This is not a book about Superman, Spiderman, or the Hulk. This is a book about how YOU can be a superhero. What do superheroes need? Well, there are chapters about choosing a superhero name, discovering your superpower, finding a sidekick, dressing like a superhero, and more. Each section is sprinkled with hilarious comic panels, as well as fun facts and anecdotes about famous superheroes, from Thor to the Incredibles. You may particularly enjoy the “Superpower Activity” sections that instruct how to create costumes and props, hone your super skills, or perform a “Sidekick Test” on your friends. There is even a chart to help you pick your superhero name.
Book reviewed by Erin E., Youth Services Programming Coordinator
Kyle is really not a fan of reading. He would rather play games whether their board games or video games. However, that changes when Kyle is selected along with 11 other kids to spend the night at the new library in their town. The library was built by Luigi Lemoncello, the creator of all the games Kyle likes and who also grew up in the same town. Mr. Lemoncello, though, is very eccentric and this library is anything but typical. With robots, holographs, and many other technological items, this library is fantastic. However, what Kyle and the rest of the kids don’t realize is that once you enter the library, it’s difficult to leave. You need to play Lemoncello’s game, find the clues, and then find your way out of the library. The first one to leave gets a prize. This book is a ton of fun to read and there is constantly stuff going on. Check it out and see if you can figure out the puzzle before you get to the end of the book and all is revealed.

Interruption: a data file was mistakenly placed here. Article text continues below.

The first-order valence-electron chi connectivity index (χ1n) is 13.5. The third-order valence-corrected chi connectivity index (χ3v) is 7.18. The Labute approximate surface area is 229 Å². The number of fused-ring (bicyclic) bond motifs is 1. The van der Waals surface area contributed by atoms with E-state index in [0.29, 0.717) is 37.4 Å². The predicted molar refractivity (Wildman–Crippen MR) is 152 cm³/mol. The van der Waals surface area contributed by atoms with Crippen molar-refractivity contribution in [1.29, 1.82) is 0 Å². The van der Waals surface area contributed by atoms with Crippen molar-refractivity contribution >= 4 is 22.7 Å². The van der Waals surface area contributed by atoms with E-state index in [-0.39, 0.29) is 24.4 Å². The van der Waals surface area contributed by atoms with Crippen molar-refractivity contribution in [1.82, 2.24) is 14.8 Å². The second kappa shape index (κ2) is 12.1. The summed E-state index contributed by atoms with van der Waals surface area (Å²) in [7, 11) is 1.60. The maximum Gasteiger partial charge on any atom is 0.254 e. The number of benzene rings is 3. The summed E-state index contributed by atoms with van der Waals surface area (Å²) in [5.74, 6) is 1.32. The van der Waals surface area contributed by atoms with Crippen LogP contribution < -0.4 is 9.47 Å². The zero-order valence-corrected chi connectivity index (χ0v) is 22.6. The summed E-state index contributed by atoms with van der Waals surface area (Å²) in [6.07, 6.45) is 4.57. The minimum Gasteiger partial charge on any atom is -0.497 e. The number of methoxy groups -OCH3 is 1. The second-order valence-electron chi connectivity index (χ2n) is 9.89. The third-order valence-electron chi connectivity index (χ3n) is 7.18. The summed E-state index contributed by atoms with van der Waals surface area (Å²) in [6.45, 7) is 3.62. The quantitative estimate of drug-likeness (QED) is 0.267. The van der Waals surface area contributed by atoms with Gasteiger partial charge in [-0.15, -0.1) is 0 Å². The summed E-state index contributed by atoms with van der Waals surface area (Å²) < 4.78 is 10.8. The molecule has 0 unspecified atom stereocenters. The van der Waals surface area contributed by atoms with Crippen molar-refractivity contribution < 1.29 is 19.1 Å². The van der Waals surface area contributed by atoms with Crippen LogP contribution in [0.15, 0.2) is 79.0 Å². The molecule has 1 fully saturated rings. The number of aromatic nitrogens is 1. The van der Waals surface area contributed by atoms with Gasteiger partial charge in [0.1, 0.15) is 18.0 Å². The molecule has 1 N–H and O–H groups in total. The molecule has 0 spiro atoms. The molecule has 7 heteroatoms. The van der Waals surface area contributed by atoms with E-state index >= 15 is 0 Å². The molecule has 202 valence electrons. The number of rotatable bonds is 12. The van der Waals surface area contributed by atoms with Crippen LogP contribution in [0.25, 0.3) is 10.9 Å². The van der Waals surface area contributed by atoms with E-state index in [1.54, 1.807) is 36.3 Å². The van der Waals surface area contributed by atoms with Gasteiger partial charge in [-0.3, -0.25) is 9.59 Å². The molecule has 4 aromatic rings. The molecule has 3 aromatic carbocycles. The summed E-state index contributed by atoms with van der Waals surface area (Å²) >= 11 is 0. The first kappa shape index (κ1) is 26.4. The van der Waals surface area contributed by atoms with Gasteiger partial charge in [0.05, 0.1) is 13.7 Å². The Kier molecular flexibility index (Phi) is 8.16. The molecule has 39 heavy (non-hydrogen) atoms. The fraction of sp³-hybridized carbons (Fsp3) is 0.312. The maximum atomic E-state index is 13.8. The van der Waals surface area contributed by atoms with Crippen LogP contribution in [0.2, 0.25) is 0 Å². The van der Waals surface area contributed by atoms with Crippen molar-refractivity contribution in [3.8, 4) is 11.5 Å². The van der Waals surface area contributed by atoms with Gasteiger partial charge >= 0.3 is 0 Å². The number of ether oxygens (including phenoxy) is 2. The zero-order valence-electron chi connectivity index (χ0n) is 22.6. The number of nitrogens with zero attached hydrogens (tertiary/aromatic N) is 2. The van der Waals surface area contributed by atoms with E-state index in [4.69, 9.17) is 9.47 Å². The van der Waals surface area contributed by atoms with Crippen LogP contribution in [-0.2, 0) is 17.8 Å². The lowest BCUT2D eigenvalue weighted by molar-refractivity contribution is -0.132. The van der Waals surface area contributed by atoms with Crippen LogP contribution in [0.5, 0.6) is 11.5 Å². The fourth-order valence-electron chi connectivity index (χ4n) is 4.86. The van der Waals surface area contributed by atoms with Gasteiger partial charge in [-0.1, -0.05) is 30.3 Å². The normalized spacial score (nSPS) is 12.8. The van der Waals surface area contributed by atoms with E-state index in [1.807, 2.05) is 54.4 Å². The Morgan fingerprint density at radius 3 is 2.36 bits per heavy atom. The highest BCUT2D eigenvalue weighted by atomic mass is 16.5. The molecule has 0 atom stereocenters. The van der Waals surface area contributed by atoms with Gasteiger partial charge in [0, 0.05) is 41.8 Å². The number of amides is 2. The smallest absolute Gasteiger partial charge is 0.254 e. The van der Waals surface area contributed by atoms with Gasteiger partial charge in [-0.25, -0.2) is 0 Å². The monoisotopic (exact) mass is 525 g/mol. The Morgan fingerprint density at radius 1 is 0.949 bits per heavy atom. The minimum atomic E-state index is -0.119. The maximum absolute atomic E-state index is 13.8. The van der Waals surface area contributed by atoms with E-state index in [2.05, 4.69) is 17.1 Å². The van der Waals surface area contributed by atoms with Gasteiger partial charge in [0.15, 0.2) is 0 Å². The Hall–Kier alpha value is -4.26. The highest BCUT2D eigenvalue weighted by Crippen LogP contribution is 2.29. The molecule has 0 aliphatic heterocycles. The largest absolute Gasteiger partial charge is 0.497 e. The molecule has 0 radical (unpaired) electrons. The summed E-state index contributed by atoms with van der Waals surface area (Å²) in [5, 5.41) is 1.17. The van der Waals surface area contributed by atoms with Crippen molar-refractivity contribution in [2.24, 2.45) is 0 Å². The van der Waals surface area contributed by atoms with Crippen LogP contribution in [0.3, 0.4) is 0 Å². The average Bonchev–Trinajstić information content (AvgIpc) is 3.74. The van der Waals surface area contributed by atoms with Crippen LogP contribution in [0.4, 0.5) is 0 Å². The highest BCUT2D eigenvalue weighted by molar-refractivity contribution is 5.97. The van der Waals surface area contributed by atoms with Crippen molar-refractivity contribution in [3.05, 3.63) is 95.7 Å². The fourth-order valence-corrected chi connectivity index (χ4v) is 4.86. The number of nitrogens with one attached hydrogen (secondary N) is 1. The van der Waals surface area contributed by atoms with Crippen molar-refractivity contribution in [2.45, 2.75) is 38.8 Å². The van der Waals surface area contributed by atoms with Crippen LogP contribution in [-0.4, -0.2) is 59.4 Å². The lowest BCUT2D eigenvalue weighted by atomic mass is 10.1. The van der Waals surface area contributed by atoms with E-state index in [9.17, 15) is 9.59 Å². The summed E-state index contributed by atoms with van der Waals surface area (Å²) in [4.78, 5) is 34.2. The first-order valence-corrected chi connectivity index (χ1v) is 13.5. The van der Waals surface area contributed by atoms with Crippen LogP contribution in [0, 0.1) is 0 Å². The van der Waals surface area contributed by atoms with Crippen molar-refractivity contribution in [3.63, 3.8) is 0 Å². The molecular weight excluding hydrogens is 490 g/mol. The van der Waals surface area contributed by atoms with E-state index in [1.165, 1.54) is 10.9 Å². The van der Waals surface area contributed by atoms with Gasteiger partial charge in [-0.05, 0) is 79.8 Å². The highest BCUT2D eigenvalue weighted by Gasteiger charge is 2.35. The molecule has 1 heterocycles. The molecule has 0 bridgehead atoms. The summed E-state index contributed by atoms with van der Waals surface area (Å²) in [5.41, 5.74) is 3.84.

Book reviewed by Laura B., Youth Technology Librarian
This poetry book starts out with a boy deciding to write friendship notes to all his friends, especially those who probably would never get a note like vultures, moles, snakes, etc. Each page is a note written in poetic form to a forgotten, somewhat disliked, animal or insect. Underneath each poem is a fact or two about how the animal actually helps us or explains their important role in our lives. Who knows…you may want to write a friendship note too!
Introducing Dory, better known as Rascal. This six year old has an imagination like no other and it can drive her older brother and sister crazy. Luke and Violet think Dory acts like a baby and won’t play with her. To get her to shape up, they tell her a story about a pretend Mrs. Gobble Gracker coming to take her away unless she stops acting like a baby. However, their plan only kicks Dory’s imagination into overdrive. Dory’s hilarious antics to escape capture by Mrs. Gobble Gracker include banana peels, a sleeping dart, one very special soup, and pretending to be a puppy, even at the doctor’s office. Will Dory find a way to win her siblings attention in the end? Black and white drawings really bring Dory’s imagination to life in this excellent choice for new chapter book readers or family read-a-louds.
Maybe you’ve heard of Shakespeare from plays like Romeo and Juliet–sappy–or Othello: boring! But I promise you, this Shakespeare play is not like anything you’ve ever read before. The animals are putting on the play MacBeth at the zoo. There will be yummy snacks–peanuts, bananas, and even earthworms. You’ll want to make sure you get a good seat–not behind the giraffe (too tall) or next to the skunk (too smelly). Then sit back and enjoy the laughs, the blood, and the drama. Will the lion eat the king like his rubber ducky tells him to? Will the lioness go crazy from doing all that bloody laundry. Read The Stratford Zoo Midnight Revue Presents: Macbeth to find out.
Book reviewed by Mary S., Youth Services Department Head